New Delhi (Sputnik): Safran makes the engines and electronics for the Rafale fighter jet but India has been making efforts to develop its own fighter jet engine for last two decades and is looking to build a home-grown aircraft.
French firm Safran is interested in co-developing aero-engines for the Advanced Medium Combat Aircraft (AMCA) – India’s proposed fifth generation fighter aircraft.
The jet maker made the proposal days after Indian Air Force (IAF) backed out of a fifth generation fighter aircraft (FGFA) programme with Russia.
During a presentation before Indian Defence Minister Rajnath Singh, the company said it is ready to transfer its latest technologies for the AMCA programme.
“Safran, supported by French authorities, is the sole company in the world to propose a complete transfer of Know-how and Know-why allowing India to be fully autonomous in the future,” the company claimed in the presentation, adding that India is the sole country in the world to whom such a transfer has been proposed.
The presentation also proposed to develop and produce engine totally under the “Made in India” initiative that would be customised to the aircraft’s needs.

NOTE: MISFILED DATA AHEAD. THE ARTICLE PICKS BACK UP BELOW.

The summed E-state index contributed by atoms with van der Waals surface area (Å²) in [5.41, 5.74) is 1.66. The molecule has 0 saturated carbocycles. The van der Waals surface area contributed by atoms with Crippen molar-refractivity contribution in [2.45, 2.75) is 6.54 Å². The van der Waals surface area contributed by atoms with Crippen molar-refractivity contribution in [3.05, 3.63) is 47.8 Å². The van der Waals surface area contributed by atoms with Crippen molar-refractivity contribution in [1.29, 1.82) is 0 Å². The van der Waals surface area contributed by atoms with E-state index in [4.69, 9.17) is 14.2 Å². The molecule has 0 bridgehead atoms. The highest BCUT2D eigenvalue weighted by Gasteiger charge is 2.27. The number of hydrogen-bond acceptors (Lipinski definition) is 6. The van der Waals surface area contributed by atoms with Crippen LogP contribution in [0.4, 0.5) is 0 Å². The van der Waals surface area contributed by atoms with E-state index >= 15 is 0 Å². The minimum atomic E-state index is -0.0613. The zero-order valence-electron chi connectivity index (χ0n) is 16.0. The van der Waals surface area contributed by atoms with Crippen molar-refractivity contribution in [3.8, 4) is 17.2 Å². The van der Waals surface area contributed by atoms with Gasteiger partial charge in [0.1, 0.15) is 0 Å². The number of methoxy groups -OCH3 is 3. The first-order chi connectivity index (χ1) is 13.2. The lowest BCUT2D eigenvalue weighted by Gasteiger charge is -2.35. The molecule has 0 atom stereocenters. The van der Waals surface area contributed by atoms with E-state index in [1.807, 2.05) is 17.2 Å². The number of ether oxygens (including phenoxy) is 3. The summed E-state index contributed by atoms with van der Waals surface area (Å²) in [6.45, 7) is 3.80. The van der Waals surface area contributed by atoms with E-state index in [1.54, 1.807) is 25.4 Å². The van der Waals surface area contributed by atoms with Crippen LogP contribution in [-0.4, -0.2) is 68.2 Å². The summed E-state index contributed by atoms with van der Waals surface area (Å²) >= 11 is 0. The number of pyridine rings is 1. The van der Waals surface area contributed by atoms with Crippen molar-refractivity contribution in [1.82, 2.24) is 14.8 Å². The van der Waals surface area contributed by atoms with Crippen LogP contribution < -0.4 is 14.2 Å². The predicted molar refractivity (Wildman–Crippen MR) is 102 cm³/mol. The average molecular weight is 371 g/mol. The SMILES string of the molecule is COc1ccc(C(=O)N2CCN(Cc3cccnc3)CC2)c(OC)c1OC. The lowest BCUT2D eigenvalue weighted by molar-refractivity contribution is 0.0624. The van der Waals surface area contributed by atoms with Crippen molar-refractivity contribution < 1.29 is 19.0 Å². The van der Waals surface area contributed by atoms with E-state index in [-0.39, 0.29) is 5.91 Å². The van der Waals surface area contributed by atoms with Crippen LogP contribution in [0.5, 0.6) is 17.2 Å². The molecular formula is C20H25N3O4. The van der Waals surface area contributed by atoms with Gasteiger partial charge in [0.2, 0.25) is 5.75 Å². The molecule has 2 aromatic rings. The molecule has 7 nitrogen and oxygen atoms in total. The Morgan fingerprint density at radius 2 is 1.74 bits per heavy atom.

Defence Minister Rajnath Singh on a tour of the Safran manufacturing facility was given a presentation of military aero-engine design capabilities.
A similar kind of offer was proposed as part of $8.7 billion Rafale fighter jet deal, and Safran also makes the engines and electronics for the Rafale.
On 4 October, IAF Chief Air Chief Marshal Rakesh Kumar Singh Bhadauria backed a home grown fifth generation fighter jet and said the force fully supports the AMCA project.
“No plans for importing a fifth generation jet. The AMCA project is being given go ahead. We have given full support to it. The program is taking off,” the IAF chief said.
Last year, India conveyed to Russia its unwillingness to go ahead with the joint development of $30 billion FGFA program due to the high cost involved.
Under the Russian-Indian FGFA project, both sides had planned to invest $4 billion each at the developmen stage, while the total cost of constructing 127 fighter jets was estimated to amount to $25 billion.